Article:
The Gazette (Montreal)

The Gazette (Montreal)


The Gazette (Montreal)

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The Gazette, often called the Montreal Gazette to avoid ambiguity, is the only English-language daily newspaper published in Montreal, Quebec, Canada, with three other daily English newspapers all having shut down at different times during the second half of the 20th century.


In 1778, Fleury Mesplet, founded the French-language newspaper called La Gazette du commerce et littéraire, pour la ville et district de Montréal. This paper was shut down in 1779, with Mesplet and the editor, Valentin Jautard, being imprisoned. Mesplet began a second weekly in 1785, La Gazette de Montréal, which was the direct ancestor of the current newspaper. The Gazette evolved from a French-language newspaper to a dual French-English format to the present English-only paper.

For many years, The Gazette was caught in a three-way fight for the English newspaper audience in Montreal with the tabloid Montreal Herald and the broadsheet Montreal Star. The Gazette was second in circulation to the Montreal Star, which sold more newspapers in the city and had a significant national reputation in the first half of the 20th century. The Montreal Herald closed in 1957, after publishing for 146 years. The Montreal Star, part of the Free Press chain (which owned The Globe and Mail and the Winnipeg Free Press), was hit by a long strike action and ceased publication in 1979, less than a year after the strike was settled.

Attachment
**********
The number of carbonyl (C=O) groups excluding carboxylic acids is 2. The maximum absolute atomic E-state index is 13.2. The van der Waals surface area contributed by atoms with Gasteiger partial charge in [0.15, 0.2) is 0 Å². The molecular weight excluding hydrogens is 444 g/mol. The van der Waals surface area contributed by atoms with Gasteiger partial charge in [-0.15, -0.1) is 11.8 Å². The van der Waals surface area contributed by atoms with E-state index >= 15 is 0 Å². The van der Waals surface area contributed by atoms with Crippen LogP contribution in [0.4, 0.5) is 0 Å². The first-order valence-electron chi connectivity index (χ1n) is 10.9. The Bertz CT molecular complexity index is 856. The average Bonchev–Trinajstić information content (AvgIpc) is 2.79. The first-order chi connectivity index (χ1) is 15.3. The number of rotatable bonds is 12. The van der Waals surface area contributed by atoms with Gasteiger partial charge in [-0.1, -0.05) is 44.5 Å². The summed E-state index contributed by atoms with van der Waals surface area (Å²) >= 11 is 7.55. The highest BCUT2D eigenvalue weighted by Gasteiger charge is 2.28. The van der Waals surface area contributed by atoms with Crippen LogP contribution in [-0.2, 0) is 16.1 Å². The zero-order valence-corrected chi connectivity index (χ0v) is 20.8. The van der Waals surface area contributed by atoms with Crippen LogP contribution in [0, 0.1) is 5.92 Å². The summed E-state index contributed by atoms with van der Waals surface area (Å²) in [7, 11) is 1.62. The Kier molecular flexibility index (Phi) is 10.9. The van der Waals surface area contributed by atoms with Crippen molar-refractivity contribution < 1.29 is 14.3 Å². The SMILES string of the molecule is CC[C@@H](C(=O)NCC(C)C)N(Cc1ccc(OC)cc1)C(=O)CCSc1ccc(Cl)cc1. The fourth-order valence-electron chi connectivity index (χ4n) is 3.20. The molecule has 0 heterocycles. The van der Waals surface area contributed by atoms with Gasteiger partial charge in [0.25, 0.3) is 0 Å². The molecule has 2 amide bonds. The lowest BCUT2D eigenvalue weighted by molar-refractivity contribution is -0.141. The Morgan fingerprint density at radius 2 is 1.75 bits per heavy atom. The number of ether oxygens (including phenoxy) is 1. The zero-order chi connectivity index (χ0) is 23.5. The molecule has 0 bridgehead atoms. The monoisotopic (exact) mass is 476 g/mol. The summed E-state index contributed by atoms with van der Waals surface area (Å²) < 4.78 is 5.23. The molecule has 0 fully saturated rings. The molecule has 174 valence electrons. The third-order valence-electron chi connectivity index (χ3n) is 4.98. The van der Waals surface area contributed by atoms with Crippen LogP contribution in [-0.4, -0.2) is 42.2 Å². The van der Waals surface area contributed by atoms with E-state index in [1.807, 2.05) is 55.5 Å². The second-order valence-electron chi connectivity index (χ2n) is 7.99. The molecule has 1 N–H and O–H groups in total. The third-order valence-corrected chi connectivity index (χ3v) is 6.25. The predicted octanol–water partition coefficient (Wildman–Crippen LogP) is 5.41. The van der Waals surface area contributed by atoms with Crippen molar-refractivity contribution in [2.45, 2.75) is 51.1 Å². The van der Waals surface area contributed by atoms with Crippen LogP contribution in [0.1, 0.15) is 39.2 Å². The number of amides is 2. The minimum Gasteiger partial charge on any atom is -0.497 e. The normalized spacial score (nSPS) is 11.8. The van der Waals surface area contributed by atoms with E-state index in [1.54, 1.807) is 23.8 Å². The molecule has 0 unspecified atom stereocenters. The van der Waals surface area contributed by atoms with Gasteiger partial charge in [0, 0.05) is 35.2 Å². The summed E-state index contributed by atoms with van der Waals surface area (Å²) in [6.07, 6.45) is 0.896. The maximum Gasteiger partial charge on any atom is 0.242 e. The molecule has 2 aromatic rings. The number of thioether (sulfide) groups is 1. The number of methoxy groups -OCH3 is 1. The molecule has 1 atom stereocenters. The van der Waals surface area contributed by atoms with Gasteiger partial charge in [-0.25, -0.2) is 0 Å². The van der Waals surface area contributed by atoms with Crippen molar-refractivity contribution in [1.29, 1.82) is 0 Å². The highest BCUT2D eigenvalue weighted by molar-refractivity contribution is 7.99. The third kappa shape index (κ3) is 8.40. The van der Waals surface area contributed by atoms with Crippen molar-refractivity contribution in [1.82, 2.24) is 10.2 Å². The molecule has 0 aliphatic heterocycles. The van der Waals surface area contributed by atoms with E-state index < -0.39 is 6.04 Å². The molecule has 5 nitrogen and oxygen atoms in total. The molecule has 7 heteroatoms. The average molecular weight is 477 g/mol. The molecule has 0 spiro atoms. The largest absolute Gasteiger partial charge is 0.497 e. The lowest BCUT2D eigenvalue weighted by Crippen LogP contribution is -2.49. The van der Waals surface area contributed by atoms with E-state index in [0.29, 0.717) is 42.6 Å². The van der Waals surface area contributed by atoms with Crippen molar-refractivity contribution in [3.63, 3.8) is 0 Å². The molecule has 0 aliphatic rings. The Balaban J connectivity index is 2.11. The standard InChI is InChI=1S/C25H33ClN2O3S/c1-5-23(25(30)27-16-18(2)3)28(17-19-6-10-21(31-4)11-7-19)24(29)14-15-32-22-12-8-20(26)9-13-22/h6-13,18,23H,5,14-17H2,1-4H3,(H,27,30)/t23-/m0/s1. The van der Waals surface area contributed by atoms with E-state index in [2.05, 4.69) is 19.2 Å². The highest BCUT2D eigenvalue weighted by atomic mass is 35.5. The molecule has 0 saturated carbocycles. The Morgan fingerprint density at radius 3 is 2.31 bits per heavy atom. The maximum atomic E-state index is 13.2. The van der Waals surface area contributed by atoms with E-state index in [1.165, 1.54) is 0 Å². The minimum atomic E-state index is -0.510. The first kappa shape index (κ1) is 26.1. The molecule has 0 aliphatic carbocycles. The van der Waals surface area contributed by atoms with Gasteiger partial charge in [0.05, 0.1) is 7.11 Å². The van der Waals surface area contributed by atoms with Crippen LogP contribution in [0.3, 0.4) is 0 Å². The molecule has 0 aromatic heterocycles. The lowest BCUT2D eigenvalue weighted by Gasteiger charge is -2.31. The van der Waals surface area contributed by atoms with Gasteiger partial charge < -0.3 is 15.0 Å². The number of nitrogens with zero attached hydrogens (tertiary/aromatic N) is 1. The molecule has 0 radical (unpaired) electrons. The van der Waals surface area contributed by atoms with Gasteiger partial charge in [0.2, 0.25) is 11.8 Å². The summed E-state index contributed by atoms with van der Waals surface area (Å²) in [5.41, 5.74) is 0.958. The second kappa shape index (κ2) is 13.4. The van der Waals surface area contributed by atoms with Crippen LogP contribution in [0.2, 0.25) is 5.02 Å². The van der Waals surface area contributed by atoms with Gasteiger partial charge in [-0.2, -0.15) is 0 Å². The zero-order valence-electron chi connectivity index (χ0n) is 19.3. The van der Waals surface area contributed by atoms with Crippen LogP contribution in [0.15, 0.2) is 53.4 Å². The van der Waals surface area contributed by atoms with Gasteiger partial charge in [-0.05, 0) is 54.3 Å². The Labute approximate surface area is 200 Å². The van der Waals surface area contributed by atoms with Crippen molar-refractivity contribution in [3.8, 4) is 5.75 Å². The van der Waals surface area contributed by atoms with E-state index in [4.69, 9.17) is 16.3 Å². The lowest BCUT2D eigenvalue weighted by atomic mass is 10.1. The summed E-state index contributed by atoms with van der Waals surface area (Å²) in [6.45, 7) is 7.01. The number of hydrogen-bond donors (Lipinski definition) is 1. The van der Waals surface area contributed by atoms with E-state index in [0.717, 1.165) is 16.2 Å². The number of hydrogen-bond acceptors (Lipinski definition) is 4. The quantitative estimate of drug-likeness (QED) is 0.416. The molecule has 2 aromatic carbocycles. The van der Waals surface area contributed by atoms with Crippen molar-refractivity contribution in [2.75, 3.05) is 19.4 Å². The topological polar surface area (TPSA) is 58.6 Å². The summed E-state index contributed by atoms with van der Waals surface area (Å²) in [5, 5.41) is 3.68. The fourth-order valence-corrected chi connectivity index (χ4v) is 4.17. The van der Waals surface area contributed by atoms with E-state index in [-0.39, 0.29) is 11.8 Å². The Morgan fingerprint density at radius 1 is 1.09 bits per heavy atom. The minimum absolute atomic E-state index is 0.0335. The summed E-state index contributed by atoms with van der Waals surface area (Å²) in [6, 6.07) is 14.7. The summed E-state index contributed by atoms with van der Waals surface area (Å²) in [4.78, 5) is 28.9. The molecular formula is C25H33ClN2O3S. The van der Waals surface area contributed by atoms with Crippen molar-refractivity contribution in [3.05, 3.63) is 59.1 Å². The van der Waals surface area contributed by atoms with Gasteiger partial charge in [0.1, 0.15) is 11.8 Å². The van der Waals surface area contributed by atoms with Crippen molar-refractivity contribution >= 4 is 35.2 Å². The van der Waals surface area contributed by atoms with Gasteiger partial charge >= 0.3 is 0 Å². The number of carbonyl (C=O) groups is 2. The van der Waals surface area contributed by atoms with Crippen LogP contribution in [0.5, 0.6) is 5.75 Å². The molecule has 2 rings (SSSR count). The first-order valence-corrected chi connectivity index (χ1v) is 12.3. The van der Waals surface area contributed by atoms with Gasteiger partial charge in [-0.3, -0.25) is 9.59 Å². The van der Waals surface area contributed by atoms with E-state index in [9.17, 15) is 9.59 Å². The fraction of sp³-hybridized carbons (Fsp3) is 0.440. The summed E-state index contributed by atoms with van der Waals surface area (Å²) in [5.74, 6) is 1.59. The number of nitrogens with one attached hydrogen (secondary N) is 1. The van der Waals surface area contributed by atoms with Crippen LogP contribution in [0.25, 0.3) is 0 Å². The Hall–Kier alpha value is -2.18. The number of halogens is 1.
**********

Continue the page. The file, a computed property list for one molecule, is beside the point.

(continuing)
In 1988, a competing English-language daily, The Montreal Daily News, was...
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